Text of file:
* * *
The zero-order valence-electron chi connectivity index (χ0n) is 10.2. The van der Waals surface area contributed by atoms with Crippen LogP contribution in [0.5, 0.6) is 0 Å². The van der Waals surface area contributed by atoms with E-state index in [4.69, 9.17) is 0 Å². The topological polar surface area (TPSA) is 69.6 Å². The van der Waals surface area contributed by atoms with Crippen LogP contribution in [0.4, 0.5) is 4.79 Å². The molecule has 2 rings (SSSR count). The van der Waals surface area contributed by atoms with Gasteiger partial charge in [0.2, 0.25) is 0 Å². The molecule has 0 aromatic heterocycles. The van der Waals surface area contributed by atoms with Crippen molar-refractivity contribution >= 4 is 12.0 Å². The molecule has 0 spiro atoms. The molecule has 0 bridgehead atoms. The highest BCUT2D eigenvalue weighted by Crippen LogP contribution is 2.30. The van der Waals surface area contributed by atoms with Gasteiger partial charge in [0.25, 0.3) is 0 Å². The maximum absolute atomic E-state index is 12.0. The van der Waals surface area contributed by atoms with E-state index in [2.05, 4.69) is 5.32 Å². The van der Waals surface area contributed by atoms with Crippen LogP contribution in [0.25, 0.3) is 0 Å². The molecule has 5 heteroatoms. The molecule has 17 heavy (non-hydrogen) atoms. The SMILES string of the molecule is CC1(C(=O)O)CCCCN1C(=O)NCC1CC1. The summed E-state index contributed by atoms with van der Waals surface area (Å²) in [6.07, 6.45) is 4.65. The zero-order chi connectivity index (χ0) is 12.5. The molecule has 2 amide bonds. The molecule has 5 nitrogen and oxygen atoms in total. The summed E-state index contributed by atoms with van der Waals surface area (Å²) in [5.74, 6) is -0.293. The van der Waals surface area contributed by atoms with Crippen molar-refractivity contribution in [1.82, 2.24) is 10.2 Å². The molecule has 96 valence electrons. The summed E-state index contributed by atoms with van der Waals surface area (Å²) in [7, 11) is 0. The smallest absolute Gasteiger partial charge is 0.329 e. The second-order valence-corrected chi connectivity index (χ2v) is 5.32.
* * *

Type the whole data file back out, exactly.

The zero-order valence-electron chi connectivity index (χ0n) is 10.2. The van der Waals surface area contributed by atoms with Crippen LogP contribution in [0.5, 0.6) is 0 Å². The van der Waals surface area contributed by atoms with E-state index in [4.69, 9.17) is 0 Å². The topological polar surface area (TPSA) is 69.6 Å². The van der Waals surface area contributed by atoms with Crippen LogP contribution in [0.4, 0.5) is 4.79 Å². The molecule has 2 rings (SSSR count). The van der Waals surface area contributed by atoms with Gasteiger partial charge in [0.2, 0.25) is 0 Å². The molecule has 0 aromatic heterocycles. The van der Waals surface area contributed by atoms with Crippen molar-refractivity contribution >= 4 is 12.0 Å². The molecule has 0 spiro atoms. The molecule has 0 bridgehead atoms. The highest BCUT2D eigenvalue weighted by Crippen LogP contribution is 2.30. The van der Waals surface area contributed by atoms with Gasteiger partial charge in [0.25, 0.3) is 0 Å². The maximum absolute atomic E-state index is 12.0. The van der Waals surface area contributed by atoms with E-state index in [2.05, 4.69) is 5.32 Å². The van der Waals surface area contributed by atoms with Crippen LogP contribution in [0.25, 0.3) is 0 Å². The molecule has 5 heteroatoms. The molecule has 17 heavy (non-hydrogen) atoms. The SMILES string of the molecule is CC1(C(=O)O)CCCCN1C(=O)NCC1CC1. The summed E-state index contributed by atoms with van der Waals surface area (Å²) in [6.07, 6.45) is 4.65. The zero-order chi connectivity index (χ0) is 12.5. The molecule has 2 amide bonds. The molecule has 5 nitrogen and oxygen atoms in total. The summed E-state index contributed by atoms with van der Waals surface area (Å²) in [5.74, 6) is -0.293. The van der Waals surface area contributed by atoms with Crippen molar-refractivity contribution in [1.82, 2.24) is 10.2 Å². The molecule has 96 valence electrons. The summed E-state index contributed by atoms with van der Waals surface area (Å²) in [7, 11) is 0. The smallest absolute Gasteiger partial charge is 0.329 e. The second-order valence-corrected chi connectivity index (χ2v) is 5.32.